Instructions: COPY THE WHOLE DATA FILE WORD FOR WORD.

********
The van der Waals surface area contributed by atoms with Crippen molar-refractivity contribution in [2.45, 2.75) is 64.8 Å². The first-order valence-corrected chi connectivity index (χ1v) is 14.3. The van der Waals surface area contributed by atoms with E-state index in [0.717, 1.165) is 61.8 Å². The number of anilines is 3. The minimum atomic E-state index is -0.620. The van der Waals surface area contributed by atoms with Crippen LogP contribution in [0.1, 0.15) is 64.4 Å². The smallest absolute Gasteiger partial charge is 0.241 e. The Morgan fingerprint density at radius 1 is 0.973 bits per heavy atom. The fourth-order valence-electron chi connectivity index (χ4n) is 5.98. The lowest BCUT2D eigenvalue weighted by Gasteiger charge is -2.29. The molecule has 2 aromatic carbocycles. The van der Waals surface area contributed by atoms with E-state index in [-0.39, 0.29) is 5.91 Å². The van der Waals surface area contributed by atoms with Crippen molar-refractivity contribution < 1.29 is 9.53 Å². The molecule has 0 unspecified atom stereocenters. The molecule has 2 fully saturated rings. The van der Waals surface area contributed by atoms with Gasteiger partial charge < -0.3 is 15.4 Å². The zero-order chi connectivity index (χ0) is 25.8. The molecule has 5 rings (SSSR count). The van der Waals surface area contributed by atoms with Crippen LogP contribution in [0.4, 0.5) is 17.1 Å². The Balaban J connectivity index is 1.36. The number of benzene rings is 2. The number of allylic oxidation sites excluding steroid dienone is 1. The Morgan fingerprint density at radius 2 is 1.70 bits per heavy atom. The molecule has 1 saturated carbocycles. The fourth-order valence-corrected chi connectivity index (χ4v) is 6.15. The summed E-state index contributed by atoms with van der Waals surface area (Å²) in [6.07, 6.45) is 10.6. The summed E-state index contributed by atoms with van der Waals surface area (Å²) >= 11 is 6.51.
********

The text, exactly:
The van der Waals surface area contributed by atoms with Crippen molar-refractivity contribution in [2.45, 2.75) is 64.8 Å². The first-order valence-corrected chi connectivity index (χ1v) is 14.3. The van der Waals surface area contributed by atoms with E-state index in [0.717, 1.165) is 61.8 Å². The number of anilines is 3. The minimum atomic E-state index is -0.620. The van der Waals surface area contributed by atoms with Crippen LogP contribution in [0.1, 0.15) is 64.4 Å². The smallest absolute Gasteiger partial charge is 0.241 e. The Morgan fingerprint density at radius 1 is 0.973 bits per heavy atom. The fourth-order valence-electron chi connectivity index (χ4n) is 5.98. The lowest BCUT2D eigenvalue weighted by Gasteiger charge is -2.29. The molecule has 2 aromatic carbocycles. The van der Waals surface area contributed by atoms with E-state index in [-0.39, 0.29) is 5.91 Å². The van der Waals surface area contributed by atoms with Crippen molar-refractivity contribution < 1.29 is 9.53 Å². The molecule has 0 unspecified atom stereocenters. The molecule has 2 fully saturated rings. The van der Waals surface area contributed by atoms with Gasteiger partial charge < -0.3 is 15.4 Å². The zero-order chi connectivity index (χ0) is 25.8. The molecule has 5 rings (SSSR count). The van der Waals surface area contributed by atoms with Crippen LogP contribution in [0.4, 0.5) is 17.1 Å². The Balaban J connectivity index is 1.36. The number of benzene rings is 2. The number of allylic oxidation sites excluding steroid dienone is 1. The Morgan fingerprint density at radius 2 is 1.70 bits per heavy atom. The molecule has 1 saturated carbocycles. The fourth-order valence-corrected chi connectivity index (χ4v) is 6.15. The summed E-state index contributed by atoms with van der Waals surface area (Å²) in [6.07, 6.45) is 10.6. The summed E-state index contributed by atoms with van der Waals surface area (Å²) >= 11 is 6.51.